(PNASH Pilot Project 2002-2003) PNASH was invited by the EPA and the Council of Agricultural Science and Technology (CAST) to evaluate a Worker Protection Standard train-the-trainer model curriculum; to determine its feasibility for use throughout the country; to ensure that master trainers obtain the necessary skills, tools, and knowledge to train others; and to impart knowledge to trainers. PNASH developed the instruments used to evaluate the trainers, including those with low literacy.

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Pilot: Point-of-View Video Analysis of the Impact of a Faller Safety Training Program

(NIOSH 2006-2009) Oregon Health and Sciences University researchers conducted a video observation study of loggers at work, concentrating on fallers, using video equipment attached to a hard hat for a first-person point of view. This is a promising technique for research and training.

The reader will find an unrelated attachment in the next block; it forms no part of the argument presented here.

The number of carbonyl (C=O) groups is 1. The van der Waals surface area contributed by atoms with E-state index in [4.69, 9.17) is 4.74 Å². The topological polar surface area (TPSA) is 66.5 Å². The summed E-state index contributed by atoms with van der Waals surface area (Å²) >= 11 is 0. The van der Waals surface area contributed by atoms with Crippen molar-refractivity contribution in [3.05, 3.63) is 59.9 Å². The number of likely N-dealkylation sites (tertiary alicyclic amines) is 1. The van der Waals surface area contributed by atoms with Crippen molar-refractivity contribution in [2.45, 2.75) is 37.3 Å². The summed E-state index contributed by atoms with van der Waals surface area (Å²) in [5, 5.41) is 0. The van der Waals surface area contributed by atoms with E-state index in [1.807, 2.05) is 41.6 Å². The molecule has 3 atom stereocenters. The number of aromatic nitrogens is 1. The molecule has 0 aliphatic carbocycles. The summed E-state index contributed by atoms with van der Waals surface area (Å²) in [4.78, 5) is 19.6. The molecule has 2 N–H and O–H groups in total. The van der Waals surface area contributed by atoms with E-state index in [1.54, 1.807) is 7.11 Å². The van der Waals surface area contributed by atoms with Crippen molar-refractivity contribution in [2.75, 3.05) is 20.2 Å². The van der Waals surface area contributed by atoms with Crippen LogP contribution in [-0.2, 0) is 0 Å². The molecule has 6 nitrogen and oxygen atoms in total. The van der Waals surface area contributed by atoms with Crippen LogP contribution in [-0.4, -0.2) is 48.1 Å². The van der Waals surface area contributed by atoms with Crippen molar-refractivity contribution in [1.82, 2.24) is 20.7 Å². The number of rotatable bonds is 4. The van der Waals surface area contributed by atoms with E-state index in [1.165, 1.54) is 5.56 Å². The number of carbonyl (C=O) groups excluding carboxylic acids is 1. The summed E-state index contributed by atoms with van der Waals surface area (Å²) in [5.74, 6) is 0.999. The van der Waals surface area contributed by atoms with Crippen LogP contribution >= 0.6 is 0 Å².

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Pilot: Safety and Health of Immigrant Cedar Block Harvesters on the Olympic Peninsula

(NIOSH 2007-2009) Latino immigrant workers are increasingly finding employment as laborers in Pacific Northwest forests. This project provided a baseline understanding of the hazards faced by salvage cedar block cutters and the barriers they may face in addressing these occupational health and safety hazards. Employing community based participatory research methods, 13 key informant interviews were conducted with forest and community workers. The findings of this project, in brief, include:

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Pilot: Characterization of Bioaerosols in Washington Dairy Barns

(NIOSH 2007-2008) Dairy workers in concentrated animal feeding operations may be at risk for respiratory illness from bioaerosols. This exploratory project in partnership with Washington State University quantified both organism and endotoxin levels and correlated them with environmental factors. A sampling methodology for organism dense environments was developed and described.